Delegation of powers enable a chairperson, secretary, manager or committee to make decisions on behalf of the owners’ corporation and carry out day-to-day tasks without having to call a general meeting.

Some powers cannot be delegated, including all matters requiring a unanimous resolution, a special resolution or an ordinary resolution at a general meeting.

Minutes of Meetings

The owners’ corporation must arrange for minutes of all meetings to be kept and available for inspection.


If a lot owner cannot attend a meeting, another person can be appointed as a ‘proxy’ to represent and vote on behalf of the lot owner. It is illegal for someone to demand or require another person to give a proxy.

Powers of Attorney

A person acting under a power of attorney for a lot owner may vote on the lot owner’s behalf at a general meeting or ballot. An attorney can only act for more than one lot if they are a member of the lot owner’s family. It is illegal for someone to demand or require another person to give a power of attorney.

Special General Meetings

All meetings other than Annual General Meetings are called special general meetings. These can be convened by the owners corporation manager, chairperson or secretary, or a lot owner nominated by lot owners who have at least 25 per cent of the total lot entitlements.


For further information or enquiry on the above, please contact us or Michael Xu.


Coronavirus and Australian Property. The potential impact on Australian Economy.

A respiratory virus that broke out in Wuhan (China) has now officially become a global spread which cases outside of China, the coronavirus or what is now know as COVID-19 is all over the news globally.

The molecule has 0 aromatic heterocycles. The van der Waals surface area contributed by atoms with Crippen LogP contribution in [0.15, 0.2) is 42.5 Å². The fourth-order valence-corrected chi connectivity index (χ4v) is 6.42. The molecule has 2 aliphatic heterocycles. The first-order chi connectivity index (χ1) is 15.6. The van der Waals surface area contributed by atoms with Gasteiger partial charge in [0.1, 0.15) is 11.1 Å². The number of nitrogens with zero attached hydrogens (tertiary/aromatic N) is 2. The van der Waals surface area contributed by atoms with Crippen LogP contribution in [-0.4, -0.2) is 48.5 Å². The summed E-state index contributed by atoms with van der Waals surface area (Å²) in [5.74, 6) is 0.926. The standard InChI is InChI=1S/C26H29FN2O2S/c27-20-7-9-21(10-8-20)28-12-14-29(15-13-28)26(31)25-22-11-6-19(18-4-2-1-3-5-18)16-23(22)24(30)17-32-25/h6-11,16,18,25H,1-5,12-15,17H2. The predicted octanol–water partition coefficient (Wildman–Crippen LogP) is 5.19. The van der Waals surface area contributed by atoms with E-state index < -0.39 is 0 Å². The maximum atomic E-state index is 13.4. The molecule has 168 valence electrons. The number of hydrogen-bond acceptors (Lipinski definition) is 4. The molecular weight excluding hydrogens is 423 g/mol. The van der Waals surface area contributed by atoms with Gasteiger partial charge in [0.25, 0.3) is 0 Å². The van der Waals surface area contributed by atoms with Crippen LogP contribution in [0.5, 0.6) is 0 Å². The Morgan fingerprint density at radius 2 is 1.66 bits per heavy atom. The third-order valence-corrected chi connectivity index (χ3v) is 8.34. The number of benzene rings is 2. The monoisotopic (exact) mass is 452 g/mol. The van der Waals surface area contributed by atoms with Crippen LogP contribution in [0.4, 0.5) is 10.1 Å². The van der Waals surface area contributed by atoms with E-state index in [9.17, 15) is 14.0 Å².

Besides the obvious health risks, the coronavirus fears to impact an economic slow down and serious impact on our property market. The Australian government imposed a two-week ban, tourists traveling from mainland China to Australia. The coronavirus having significant impact to the Australian economy due to being heavily dependent on the spending of Chinese tourists and students, as well as Chinese export revenue.

Let’s break this down a bit, Chinese visitors are Australia’s largest international tourism market, If Chinese tourism decrease the Australian economy will take a hit. By Australia being heavily dependent on China, both virus outbreak and travel bans Australia could suffer a combined $2.3 billion dollars in revenue due to less Chinese tourist and students visiting our shores. Once the Australian economy takes a hit the property market becomes affected, meaning property in Australia becoming less affordable for buyers’ dues to lower wages and increase of unemployment, fewer Chinese students and investors coming to Australia impacting in less demand of property investment and property rental.